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Arrest of Dakota Access protesters straining ND judicial system

Arrest of Dakota Access protesters straining ND judicial system

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An unidentified Dakota Access pipeline protester is arrested inside the Front Line Camp as law enforcement cirlced the camp to remove the protesters from the property and relocated to the overflow camp a few miles south of Highway 1806 in Morton County on Oct. 27.

BISMARCK, N.D. | In the wake of the law enforcement raid of the northern "frontline" camp in October, 139 pipeline protesters were arrested and charged with a felony and two misdemeanors.

The group was charged on the same complaint, which makes all 139 people co-defendants and co-conspirators in the same case, a difficult and perplexing situation for the defense commission charged with finding attorneys for them.

Ethical concerns usually bar a defense attorney, and even a whole law office, from representing co-defendants, who might later implicate one another.

This new wrinkle adds to growing challenges facing public defenders in the state, who are scrambling to find ethical ways to represent the ever-increasing number of protesters who are arrested and qualify for indigent defense.

In response to this particular case and the growing number of cases, the Commission on Indigent Defense decided Friday to temporarily suspend its usual policy against public defender's offices representing co-defendants in a case, according to Jean Delaney, executive director for the commission.

That means a public defender or other contracted attorney could represent more than one person charged in the Oct. 27 incident, as long as the defendants agree and the attorney feels it would not adversely affect their representation.

Delaney said it is the first time the commission has suspended this policy, and she anticipates that only some people — defendants and attorneys — will be up for it.

"If an attorney thinks they have a conflict, it's their license, their livelihood," Delaney said. "We wont push anyone into anything they think they shouldn’t be doing."

Delaney said she is also reaching out to attorneys hundreds of miles away to take on the cases and has about 50 so far, including people from as far as the oil patch and Grand Forks. It would be helpful if the traveling attorneys could take on multiple defendants in the same case, she noted.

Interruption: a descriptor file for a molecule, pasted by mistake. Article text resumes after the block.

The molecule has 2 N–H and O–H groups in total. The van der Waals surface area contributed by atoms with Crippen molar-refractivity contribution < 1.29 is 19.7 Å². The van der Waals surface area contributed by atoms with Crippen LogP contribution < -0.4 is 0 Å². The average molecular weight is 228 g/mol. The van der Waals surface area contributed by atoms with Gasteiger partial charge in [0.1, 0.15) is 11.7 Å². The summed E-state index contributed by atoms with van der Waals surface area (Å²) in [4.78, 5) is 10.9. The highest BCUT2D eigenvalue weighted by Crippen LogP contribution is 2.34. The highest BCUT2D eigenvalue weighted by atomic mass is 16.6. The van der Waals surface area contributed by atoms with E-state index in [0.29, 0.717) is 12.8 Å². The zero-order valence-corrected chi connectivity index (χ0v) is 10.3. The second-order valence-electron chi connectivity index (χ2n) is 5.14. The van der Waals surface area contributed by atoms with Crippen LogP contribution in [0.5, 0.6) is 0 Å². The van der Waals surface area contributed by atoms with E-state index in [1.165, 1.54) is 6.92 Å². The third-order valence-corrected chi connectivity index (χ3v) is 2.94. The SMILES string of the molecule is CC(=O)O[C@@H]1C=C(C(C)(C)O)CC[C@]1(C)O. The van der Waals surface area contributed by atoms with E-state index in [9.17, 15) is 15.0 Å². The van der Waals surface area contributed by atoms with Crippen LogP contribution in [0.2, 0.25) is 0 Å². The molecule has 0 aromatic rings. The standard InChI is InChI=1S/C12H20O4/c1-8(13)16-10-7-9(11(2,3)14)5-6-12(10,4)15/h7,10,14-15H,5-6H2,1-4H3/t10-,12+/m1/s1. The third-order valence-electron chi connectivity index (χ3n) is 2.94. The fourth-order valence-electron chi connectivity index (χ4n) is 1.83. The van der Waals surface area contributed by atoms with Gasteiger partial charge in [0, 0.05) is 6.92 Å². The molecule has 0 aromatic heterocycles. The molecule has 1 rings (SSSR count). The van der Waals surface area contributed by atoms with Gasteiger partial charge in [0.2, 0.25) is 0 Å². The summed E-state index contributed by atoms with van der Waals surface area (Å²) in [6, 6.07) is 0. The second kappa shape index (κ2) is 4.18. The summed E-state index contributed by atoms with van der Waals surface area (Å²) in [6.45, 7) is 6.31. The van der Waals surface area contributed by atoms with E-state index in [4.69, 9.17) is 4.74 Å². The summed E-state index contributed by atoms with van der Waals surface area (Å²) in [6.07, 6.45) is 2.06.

"Attorneys from all across the state have stepped up," she said.

Public defenders have been assigned 201 protest-related cases so far, according to Delaney. That's about 40 percent of all the cases filed.

Delaney said she has alerted the Office of Management and Budget to the growing burden on her agency and estimated that she may need an additional $670,000 in a deficiency appropriation. The agency's budget for the biennium, after cuts, was $19.2 million, she said.

She calculated that figure based on an estimate of another 500 arrests with public defenders being assigned to half of the cases. Many are asking for jury trials, which take an average of 31 hours per case, as opposed to plea agreements and bench trials, which average 5.5 hours per case. Attorneys make $75 an hour to work these cases.

"It’s a guesstimate," she said. "We have absolutely no control over how many people are charged, request an attorney or are found eligible."

Justin Vinje, a Bismarck defense attorney and member of the commission, said some attorneys may not be comfortable representing multiple people relating to the Oct. 27 incident, because in a conspiracy case, people are being accused of working together to commit a crime. He said screening at the outset will help determine appropriate applications for the new policy.

"We want to be able to still guarantee that people charged with crimes in North Dakota receive speedy and effective legal counsel," Vinje said.

Morton County Sheriff's Department spokesman Rob Keller said it is standard practice for people accused in a conspiracy to be charged together on the same complaint.

However, by creating challenges for the indigent defense commission, it inadvertently plays into a professed goal of the protest movement — to gunk up the court system.

"If the Morton County police department wants to continue the overt militarization and excessive use of force against water protectors, then we're going to do our very best to make that whole process as complicated and as frustrating for the county itself," said Dallas Goldtooth, an organizer with the Indigenous Environmental Network.

"We're asking our water protectors who do get arrested to stay in there, not bail out, unless for medical reasons, or not to bail out for their arraignment hearing, because it puts financial burden on the county itself, a strain on resources and a strain on people's time," he said.

The 139 people were charged with felony conspiracy to endanger by fire or explosion and misdemeanor counts of maintaining a public nuisance and engaging in a riot. The charges originate from a law enforcement raid of a northern camp established by the protesters atop the pipeline route on Dakota Access property. During the hours-long confrontation, some protesters prayed while others set fires and threw objects at police. Officers responded with pepper spray and less-lethal bullets.

South Central District Judge Cynthia Feland dismissed the felony charge against several of the protesters assigned to her on Thursday.

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